Owner of business damaged in Charleston riot calls for mayor’s resignation

Owner of business damaged in Charleston riot calls for mayor’s resignation
Uncork Charleston Owner Ken Schneider spray-painted two messages on board used to cover shattered windows. (Source: Live 5)

CHARLESTON, S.C. (WCSC) - The owner of a Charleston wine bar whose windows were shattered during Saturday night's rioting on King Street spray-painted a message to the Holy City's mayor.

Owner Ken Schneider spray-painted two messages on board used to cover shattered windows.

The first was a positive message to the city of Charleston: "Thank you, CHS. We are moved by your generosity. Much love, CHS Strong."

“We are moved by your generosity and much love,” he said. “Totally overwhelmed, totally thankful. That’s the Charleston I know and love.”

But the second message painted on the opposite side of the entrance was directed toward Charleston Mayor John Tecklenburg: “To the mayor, lack of leadership is your downfall! I personally hold you responsible! Resign."

He said he was disappointed by what he called the mayor’s “total lack of leadership.”

“We were left high and dry up on King Street here,” he said. “No one told us anything, no one gave us any warnings. And when the mayhem started, we cried for help 10 times to the police department, 911, and they showed up not a single time.”

Uncork owner calls for the mayor to resign, praises community effort to clean up after protests turn to riots.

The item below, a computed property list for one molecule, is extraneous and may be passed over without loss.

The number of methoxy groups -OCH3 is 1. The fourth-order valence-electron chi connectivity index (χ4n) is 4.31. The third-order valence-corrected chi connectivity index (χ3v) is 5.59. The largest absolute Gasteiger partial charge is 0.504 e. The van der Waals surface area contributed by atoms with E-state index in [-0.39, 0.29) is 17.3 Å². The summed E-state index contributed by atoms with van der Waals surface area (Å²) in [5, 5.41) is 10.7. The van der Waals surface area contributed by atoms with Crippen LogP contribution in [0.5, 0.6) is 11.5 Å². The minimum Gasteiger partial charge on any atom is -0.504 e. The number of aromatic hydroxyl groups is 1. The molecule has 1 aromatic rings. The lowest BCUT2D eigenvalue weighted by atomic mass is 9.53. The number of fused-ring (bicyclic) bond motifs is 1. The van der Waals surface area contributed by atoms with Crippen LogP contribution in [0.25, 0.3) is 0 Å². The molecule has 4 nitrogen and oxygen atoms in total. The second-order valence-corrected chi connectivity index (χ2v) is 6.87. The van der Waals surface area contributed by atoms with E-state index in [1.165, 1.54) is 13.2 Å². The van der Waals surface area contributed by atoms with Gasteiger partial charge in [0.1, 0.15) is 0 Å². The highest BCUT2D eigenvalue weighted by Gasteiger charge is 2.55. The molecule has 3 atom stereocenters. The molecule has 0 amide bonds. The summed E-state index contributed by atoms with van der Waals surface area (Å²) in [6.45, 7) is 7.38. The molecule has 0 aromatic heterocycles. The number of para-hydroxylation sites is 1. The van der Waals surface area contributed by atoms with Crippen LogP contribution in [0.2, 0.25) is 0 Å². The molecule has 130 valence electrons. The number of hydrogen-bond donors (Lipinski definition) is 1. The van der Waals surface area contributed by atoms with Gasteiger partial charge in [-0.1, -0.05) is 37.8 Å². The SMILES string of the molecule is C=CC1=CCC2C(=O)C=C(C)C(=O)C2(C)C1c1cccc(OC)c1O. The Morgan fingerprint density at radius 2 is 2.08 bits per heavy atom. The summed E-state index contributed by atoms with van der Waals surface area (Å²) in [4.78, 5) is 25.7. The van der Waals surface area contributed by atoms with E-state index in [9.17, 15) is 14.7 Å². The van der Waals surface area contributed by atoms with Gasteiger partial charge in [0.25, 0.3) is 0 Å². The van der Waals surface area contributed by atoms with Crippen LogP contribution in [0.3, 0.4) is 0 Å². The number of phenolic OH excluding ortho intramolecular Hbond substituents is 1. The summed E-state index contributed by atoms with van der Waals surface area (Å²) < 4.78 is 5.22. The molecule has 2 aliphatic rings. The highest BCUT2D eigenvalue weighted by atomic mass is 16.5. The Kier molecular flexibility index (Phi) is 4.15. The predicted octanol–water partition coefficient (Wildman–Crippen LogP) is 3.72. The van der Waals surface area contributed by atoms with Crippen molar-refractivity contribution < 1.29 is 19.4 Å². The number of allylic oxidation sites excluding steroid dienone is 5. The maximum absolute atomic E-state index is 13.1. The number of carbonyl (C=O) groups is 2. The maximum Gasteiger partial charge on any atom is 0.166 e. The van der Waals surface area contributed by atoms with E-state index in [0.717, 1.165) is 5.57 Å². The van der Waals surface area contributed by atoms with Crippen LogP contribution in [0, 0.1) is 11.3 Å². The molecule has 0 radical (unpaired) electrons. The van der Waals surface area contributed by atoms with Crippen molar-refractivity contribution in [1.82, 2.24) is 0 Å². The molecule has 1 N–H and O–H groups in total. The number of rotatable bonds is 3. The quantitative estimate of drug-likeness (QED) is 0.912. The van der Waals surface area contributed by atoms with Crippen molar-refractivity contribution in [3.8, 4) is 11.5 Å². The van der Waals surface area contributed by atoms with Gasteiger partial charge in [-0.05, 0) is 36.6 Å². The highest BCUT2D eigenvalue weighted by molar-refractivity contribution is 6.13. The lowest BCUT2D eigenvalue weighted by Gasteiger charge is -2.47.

Posted by Live 5 News on Sunday, May 31, 2020

Uncork Charleston is located on King Street, the epicenter of Saturday night’s rioting.

Schneider said that though he is not “an emotional guy,” he cried when he first saw the devastation on King Street.

He said he estimated damage to his business at $110,000.

Tecklenburg vowed Sunday morning that more forces will be brought to bear Sunday and in the foreseeable future following a night of riots.

Tecklenburg said he “totally aligned with the need for justice" in death of George Floyd, whose death Monday while in police custody in Minneapolis, prompted the protest in downtown Charleston Saturday afternoon.

That protest began in Marion Square and continued as a march through downtown Charleston and eventually toward the Ravenel Bridge.

But as night fell, rioters damaged buildings along Charleston’s King Street and other areas.

“You can’t rectify that with violence and civil disorder,” Tecklenburg said. “And that’s clear. And so, we just can’t tolerate that.”

Tecklenburg said it was “a band of thugs who were intent upon civil unrest and looting" and said those folks will not be allowed to do that again.

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